Forgive us for stating the obvious, but London-based grime MC Wiley is exhaustingly prolific. With last month's just-dropped album, 100% Publishing, in the bag, he's now going into full-on promo mode for his next LP—previously announced as an EP—Evolve or Be Extinct. The lead single is called "Link Up," and Wiley has offered up the "Alex D Remix" of the track as a way of whetting our appetites. Taking the original song's detuned bassline and replacing it with a fuzzy, overdriven synth-bass, Alex D's remix turns the track out, doing the party-rap vocals justice with an overhaul that's simultaneously stripped down and amped up. "Link Up" is out now. Evolve or Be Extinct drops later this summer.
One of the most alluring aspects of the anonymous UK production outfit Gescom is the stylistic freedom the group exhibits from one release to the next. This is likely due to the constantly shifting personnel responsible for the project's 16-plus-year-spanning discography, a roster that has been known to include Sean Booth and Rob Brown of Autechre. Nevertheless, despite the fluidity of Gescom's sound and cast of producers, there's always been a disjointed, hip-hop-indebted framework tying it all together. Four years after the release of its last record, the acid-tinged A1 - D1 EP, that inherent style is apparent as ever on the new, five-track Skull Snap EP, although it's been skewed this time with samples of horns, strings, and other live instrumentation. Read more »
Poutine. MUTEK. Smoked meat sandwiches. Montreal is known for a lot of things, and thanks to the efforts of producers like Jacques Greene, LOL Boys, Hissy Fit, and HGLDT, the city may soon be able to add forward-thinking bass music to that list. HGLDT (a.k.a. Henry Goury-Laffont) heads up the Swing and Skip imprint, which recently dropped its second release, a split 12" from UK beatmaker Damu and the label head himself. "Mo(ve)ments in Time" may not appear on the record, but it does offer the same kind of boundary-crossing spirit, combining snappy, Neptunes-style hip-hop drums with a whimsical synth melody and an adorably creepy vocal that kind of sounds like a mogwai—the creature from Gremlins, not the band.
Leave it to Brooklyn trio Lemonade to seek out a relatively unknown (and most certainly forgotten) cut from the Beverly Hills Cop III soundtrack, and rework it into a fresh tune with slow-grooving dance rhythms, hazy equatorial vibes, and plaintive vocal hooks. The inherent elements of '90s R&B and the infusion of tropical motifs could come across as a bit über-trendy, even kitschy in the wrong hands, but Lemonade makes this cover sound like it comes from a place of true sincerity, without as much as a knowing wink to discredit their efforts. The band is playing tonight in San Francisco and later this month in New York, the details of which are after the jump. Read more »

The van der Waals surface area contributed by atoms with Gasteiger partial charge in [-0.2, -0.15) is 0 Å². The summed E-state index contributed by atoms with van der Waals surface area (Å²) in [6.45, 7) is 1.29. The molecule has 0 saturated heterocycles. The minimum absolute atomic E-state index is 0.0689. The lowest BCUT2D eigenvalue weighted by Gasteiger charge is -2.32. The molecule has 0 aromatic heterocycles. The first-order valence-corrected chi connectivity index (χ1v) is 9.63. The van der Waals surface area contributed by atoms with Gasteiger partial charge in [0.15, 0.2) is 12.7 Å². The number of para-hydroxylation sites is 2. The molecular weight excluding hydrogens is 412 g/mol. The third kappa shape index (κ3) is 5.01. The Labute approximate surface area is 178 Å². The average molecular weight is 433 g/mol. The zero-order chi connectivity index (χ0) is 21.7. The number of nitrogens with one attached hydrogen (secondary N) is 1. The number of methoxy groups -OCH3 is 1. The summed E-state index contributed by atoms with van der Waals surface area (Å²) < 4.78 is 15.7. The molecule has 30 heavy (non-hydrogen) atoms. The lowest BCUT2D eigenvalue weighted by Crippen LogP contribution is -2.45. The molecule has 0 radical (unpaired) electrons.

Next Monday, Japan's Diskotopia imprint is set to drop its fifth release since forming last year, an EP (artwork above) presenting two individual tracks from label heads BD1982 and A Taut Line, the former of which who has offered up this remix from UK-based producer Murlo. "Calenture" is already a soca-flavored piece of futurism in its own right, but Murlo manages to propel the track even further into the unknown with an array of sharp sinogrime synths, whirling marimba melodies, precise drum programming, and some really nasty bass to hold it all together. After peeping the remix below, you can check out the original version of "Calenture" and its accompanying video full of cut-up, tropical-themed footage after the jump. Read more »
San Francisco-based vocalist/producer Courtship (who, we should mention, is the alias of XLR8R's own Patric Fallon) has a slew of remixes on the way for his Eve EP (artwork above), tapping the likes of Drop/Dead, :papercutz, Albert Swarm, and, here, tender beatsmith Drifter. Beginning with a simple, looping hand-drum pattern, the remix gradually turns into a blown-out mass of pitched vocal gasps, sliding bass, and dubbed-out horns. Utilizing his penchant for crafting intricate rhythms, Drifter places skittering rims and hats in the nooks and crannies found within the billowing rework, taking this song from its original form as a subdued hip-hop hybrid and giving it new life as a stoney piece of tribal beat work.
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